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Almost 11,000 hate incidents targeted Asian Americans, Pacific Islanders during pandemic

Most incidents reportedly occurred in places such as streets, businesses, parks and subways.
People hold signs during a rally in response to the killing of Christina Yuna Lee in New York's Chinatown neighborhood on Feb. 14, 2022.
People hold signs during a rally in response to the killing of Christina Yuna Lee in New York's Chinatown neighborhood on Feb. 14.Seth Wenig / AP file

Asian Americans and Pacific Islanders have reported nearly 11,000 hate incidents against them between March 2020 and December 2021 — spanning the pandemic, according to a report published last week by Stop AAPI Hate.

Data from the nonprofit group, which tracks self-reported hate and discrimination against AAPI communities across the United States, found verbal harassment made up the majority of these incidents. Physical assaults were the second-most reported, followed closely by deliberate avoidance of AAPIs.

“I was waiting for my train to arrive when a kid who was about 12-14 years old struck me on the face from behind and yelled, ‘China!’ at me,” one respondent reported from New York City. “A woman nearby watched the whole incident, yet did not step in or acknowledge what happened. She simply moved away.”

Nearly half of the hate incidents occurred in public spaces — mostly streets and businesses, but also on public transit and in public parks. Chinese Americans reported the most hate incidents out of all Asian ethnic groups, and women reported more than double the hate incidents than men did.

Research released last week by the National Asian Pacific American Women’s Forum had revealed 74 percent of more than 2,400 AAPI women surveyed experienced racism or discrimination within the last 12 months.

“I want to emphasize that it is the women that are having more of the life-threatening type of dangerous encounters,” Sung Yeon Choimorrow, the forum’s executive director, told NBC News last week. “We’re being targeted because of the stereotypes about us, that we won’t fight back, that we’re submissive.”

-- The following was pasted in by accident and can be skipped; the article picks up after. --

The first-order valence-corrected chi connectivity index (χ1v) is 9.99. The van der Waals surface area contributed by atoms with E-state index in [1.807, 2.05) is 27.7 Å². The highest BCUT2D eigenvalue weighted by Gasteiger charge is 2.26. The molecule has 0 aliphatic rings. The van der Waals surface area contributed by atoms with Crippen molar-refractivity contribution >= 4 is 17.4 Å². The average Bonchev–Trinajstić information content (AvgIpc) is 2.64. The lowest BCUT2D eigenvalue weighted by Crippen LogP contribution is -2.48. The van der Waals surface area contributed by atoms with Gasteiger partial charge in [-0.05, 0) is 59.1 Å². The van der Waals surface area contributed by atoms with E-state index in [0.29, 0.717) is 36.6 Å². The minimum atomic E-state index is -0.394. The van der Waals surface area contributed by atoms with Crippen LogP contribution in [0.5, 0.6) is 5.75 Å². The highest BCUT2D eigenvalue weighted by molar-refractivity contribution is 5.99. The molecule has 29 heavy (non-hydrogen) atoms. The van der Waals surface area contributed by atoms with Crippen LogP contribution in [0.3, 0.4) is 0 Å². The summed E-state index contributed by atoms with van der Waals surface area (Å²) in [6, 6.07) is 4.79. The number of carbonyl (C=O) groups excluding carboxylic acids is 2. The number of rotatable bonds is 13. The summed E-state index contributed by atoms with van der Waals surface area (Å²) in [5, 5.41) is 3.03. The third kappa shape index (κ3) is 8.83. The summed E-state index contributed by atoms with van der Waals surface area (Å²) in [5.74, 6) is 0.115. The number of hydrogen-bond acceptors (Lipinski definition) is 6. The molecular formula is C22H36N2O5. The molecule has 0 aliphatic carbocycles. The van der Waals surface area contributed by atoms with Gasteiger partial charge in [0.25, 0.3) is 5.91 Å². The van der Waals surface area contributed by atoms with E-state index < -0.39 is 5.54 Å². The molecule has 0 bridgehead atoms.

Aside from verbal and physical abuse, reports to Stop AAPI Hate also described instances of being coughed at or spat on, as well as of facing discrimination in the workplace and finding their homes or community centers vandalized.

One person described being terminated after unsuccessfully seeking help from supervisors after experiencing racism from customers and patients at work.

“One day, an older woman was being racist towards me by telling my supervisor that she didn’t want me (because of my race) when I’ve never met or spoken to her before,” the person reported. “I told her to stop. She complained and I was fired for defending myself.”

While Stop AAPI Hate publicly reports the incidents it receives in efforts to advocate for effective solutions, the group does not report them directly to law enforcement.

“The vast majority of hate reported doesn’t technically involve crime,” cofounder Manjusha Kulkarni said in a statement to NBC News. “That’s why policing isn’t the solution to hate.”

In the report, Stop AAPI Hate recommended states invest in culturally competent and language-accessible programs to support victims of hate incidents, as well as community-based violence prevention programs to build solidarity, rather than division, among Asian Americans and other communities of color.

The organization said it is also supporting efforts to alleviate AAPI hate and discrimination through education.

“Education is one of the most effective tools against racism, and implicit bias is learned early,” the report said. “Asian American studies programs promote racial empathy and solidarity, while decreasing bullying and harassment in schools, helping AAPI students thrive.”